One of the most common questions that many people have about the oil and gas industry has to do with fluctuating prices. After all, you don’t need to be an expert in petroleum engineering to know that different times of the year tend to cause fluctuations in oil and gas prices — for example, winter heating season can cause spikes in prices, because demand goes up as people start using more gas to heat their homes and businesses. So, what exactly is behind these changes? As it turns out, several factors play into it.
A key factor behind fluctuating oil and gas prices is the global supply of these commodities. When there’s a glut of oil or gas on the market, prices tend to fall. The opposite is also true: when supplies are tight, prices usually increase. Another major factor that affects oil and gas prices is speculation. Financial speculators buy up futures contracts and can drive up prices if they believe there will be shortages in the future. Conversely, when financial speculators don’t believe there will be shortages, they can drive down prices by selling off their contracts to other traders.
A number of factors contribute to global demand for oil, including economic growth, weather patterns, and geopolitical tensions. For example, when the global economy is doing well, businesses use more energy and transportation needs increase, leading to higher demand (and prices) for oil. Alternatively, if there’s a lot of turmoil in the Middle East or other key producing regions, that can lead to production disruptions and price spikes.
Oil refining margins are what oil companies earn from turning a barrel of crude oil into gasoline, diesel and other petroleum products. They vary depending on the type of crude oil being processed, the efficiency of the refinery, demand for gasoline and other factors.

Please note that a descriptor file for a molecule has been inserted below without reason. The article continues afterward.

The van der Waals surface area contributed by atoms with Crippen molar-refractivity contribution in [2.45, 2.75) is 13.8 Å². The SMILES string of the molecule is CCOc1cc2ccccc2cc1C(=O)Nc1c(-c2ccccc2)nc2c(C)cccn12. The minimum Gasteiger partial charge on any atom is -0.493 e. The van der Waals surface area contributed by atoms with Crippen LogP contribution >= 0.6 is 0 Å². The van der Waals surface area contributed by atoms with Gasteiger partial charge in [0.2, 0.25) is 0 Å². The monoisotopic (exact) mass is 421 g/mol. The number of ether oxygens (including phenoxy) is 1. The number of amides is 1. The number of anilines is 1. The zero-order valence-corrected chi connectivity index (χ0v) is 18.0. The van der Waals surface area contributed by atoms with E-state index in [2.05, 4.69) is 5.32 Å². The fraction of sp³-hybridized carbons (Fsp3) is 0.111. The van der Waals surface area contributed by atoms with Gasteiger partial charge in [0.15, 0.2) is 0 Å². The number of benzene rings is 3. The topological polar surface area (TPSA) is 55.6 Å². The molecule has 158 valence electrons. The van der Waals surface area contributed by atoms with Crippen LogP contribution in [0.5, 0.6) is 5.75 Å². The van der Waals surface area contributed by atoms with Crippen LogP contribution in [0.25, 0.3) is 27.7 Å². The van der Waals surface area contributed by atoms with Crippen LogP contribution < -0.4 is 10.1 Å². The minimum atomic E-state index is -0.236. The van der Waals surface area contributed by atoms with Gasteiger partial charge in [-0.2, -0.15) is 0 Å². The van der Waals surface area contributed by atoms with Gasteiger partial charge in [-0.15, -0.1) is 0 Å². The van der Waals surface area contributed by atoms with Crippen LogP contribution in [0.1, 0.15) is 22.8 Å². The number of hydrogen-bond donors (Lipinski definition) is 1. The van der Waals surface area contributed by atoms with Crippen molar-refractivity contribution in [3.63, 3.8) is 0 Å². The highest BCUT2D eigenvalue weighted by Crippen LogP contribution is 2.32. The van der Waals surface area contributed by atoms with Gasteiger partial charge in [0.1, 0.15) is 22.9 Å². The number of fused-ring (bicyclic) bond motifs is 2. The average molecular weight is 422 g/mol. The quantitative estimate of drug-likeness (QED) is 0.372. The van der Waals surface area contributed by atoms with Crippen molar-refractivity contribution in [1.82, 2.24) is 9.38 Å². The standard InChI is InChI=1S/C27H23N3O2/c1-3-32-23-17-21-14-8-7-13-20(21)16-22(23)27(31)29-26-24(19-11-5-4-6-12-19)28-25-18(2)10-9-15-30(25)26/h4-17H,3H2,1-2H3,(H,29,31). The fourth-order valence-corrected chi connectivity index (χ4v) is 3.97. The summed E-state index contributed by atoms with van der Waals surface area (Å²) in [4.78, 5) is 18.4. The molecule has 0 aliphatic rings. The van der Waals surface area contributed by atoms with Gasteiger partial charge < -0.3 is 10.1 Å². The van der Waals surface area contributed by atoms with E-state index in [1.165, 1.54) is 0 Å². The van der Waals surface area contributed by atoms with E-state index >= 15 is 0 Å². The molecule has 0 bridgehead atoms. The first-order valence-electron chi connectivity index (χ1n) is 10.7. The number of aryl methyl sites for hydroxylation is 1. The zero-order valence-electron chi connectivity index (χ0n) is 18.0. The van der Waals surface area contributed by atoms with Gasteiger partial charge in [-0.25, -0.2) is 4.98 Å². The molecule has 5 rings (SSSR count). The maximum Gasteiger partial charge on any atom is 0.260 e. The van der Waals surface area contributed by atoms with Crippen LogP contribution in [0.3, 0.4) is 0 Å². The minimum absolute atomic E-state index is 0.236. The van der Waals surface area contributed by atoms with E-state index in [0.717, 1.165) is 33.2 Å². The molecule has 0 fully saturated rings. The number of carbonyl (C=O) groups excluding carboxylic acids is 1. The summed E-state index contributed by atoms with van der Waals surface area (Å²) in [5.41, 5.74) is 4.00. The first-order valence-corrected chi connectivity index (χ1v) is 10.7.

Historically, refining margins have been relatively stable. But in recent years, they’ve become much more volatile. Some experts blame this on the rise of unconventional crude oils, such as those from shale formations. These oils often require different (and more expensive) processing than traditional crudes, which can eat into refining margins when they’re low. Additionally, when demand for gasoline is high (as it was during the summer driving season), refiners can run their plants at full capacity to maximize profits.
Interaction with other markets
The price of oil and gas is set by global markets, which means it can be influenced by a variety of factors. For example, when the US dollar is strong, oil becomes more expensive for buyers using other currencies. That’s because oil is priced in dollars. A rise in interest rates can also lead to a strengthening of the dollar, and thus higher oil prices.
There are a number of factors that can contribute to changes in oil and gas prices. One is speculation – when traders bet on which way prices will go in the future. This can cause prices to go up or down, even if there’s no real change in supply or demand.